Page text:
Faslane is a naval base on the Gairloch, just 40 miles west of Glasgow, that houses Trident, the UK’s nuclear deterrent; the four huge nuclear submarines, one always on patrol, that carry our intercontinental ballistic missiles, each individual warhead eight times more powerful than the huge atomic bomb that devastated Hiroshima in 1945.
Star rating: ****
Venue: Summerhall (Venue 26)
Jenna Watt’s thoughtful, finely-shaped monologue on Faslane – where members of her family have worked for decades – begins with the observation that for people under 30, that familiar white-on-black symbol of the circle split into three by sharp triangular lines simply means “peace”; whereas people over 40 identify it instantly with the Campaign for Nuclear Disarmament. And she goes on to explore her sense that just as Trident itself is “a relic or symbol”, left over from a previous Cold War, so the campaign against it has itself slipped into history, the familiar peace camp at Faslane a forlorn reflection of a long-gone peacenik culture.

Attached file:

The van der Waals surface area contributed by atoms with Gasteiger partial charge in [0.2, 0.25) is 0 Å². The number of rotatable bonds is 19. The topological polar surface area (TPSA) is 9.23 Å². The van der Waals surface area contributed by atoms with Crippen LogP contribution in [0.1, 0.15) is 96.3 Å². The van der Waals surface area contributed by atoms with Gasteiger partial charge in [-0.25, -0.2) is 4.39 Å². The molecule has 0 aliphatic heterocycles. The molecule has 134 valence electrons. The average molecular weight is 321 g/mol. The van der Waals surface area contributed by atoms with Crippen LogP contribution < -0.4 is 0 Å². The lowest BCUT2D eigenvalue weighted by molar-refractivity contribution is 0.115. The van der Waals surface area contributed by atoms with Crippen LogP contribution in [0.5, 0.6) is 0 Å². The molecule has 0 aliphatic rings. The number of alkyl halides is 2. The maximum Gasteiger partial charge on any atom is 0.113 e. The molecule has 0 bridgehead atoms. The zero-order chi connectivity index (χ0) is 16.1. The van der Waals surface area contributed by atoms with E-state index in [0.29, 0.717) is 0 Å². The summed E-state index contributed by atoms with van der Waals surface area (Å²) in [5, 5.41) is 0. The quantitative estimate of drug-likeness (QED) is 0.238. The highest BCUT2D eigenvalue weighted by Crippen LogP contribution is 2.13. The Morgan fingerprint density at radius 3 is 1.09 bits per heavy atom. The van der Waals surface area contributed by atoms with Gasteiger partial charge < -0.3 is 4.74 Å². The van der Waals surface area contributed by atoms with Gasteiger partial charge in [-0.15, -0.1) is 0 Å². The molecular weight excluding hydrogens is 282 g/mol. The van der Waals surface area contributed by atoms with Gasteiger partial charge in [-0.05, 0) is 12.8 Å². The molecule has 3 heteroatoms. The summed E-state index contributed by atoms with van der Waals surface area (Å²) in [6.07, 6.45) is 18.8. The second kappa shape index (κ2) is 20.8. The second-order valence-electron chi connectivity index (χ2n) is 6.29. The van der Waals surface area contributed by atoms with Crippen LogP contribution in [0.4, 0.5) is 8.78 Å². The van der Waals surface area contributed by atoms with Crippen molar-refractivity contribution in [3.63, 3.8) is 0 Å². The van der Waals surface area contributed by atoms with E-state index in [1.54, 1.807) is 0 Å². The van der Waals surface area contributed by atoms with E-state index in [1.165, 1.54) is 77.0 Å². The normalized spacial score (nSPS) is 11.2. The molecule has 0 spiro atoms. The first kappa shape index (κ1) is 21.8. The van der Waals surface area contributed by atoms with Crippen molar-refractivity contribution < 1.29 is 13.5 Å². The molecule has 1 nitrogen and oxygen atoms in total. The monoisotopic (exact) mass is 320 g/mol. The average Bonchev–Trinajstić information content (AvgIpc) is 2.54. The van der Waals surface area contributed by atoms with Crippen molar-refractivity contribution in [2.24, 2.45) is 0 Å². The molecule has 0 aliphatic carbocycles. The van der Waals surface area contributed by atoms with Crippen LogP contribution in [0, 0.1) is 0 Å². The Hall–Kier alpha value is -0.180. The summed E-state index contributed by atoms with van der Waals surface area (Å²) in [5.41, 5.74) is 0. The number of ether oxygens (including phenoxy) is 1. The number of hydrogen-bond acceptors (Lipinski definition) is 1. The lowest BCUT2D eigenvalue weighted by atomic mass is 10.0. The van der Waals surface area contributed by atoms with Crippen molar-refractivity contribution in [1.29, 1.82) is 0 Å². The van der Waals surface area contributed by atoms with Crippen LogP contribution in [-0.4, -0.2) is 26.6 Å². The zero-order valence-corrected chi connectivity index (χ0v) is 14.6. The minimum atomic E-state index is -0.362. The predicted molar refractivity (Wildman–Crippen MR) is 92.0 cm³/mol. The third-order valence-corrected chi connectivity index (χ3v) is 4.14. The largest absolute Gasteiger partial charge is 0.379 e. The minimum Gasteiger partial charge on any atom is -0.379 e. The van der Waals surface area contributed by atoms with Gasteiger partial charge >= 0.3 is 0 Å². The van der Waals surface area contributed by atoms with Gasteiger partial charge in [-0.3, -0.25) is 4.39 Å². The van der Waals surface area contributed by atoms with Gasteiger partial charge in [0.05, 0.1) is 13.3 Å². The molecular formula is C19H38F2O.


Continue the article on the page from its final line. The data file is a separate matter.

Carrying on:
Faslane is not an intensely theatrical show; part reflection, part lecture, its mood is one of gentle exploration, supported by the mere hint of a set, and by an unobtrusively fine, brooding soundscape by composer and musician Kim Moore. Yet the quality of the writing is exceptional throughout, conjuring up powerful images of the places Watt visits and the people she meets; and the show’s very calmness of style only makes it the more powerful, at the moment when Watt turns her steady gaze on the sheer horror of what nuclear weapons are designed to do to innocent civilians. In the end, she acknowledges that Britain’s not-really-independent deterrent has been part of the alchemy that has kept our part of the planet at unprecedented peace, for a long 70 years.
And although she seems unpersuaded that that sense of familiarity is enough to justify the continuing presence of these dark giants on our shores, she views the subject with a poise, a balance, and a quiet determination to form her own view that is fascinating, and completely gripping.
Until 28 August. Today 7:15pm.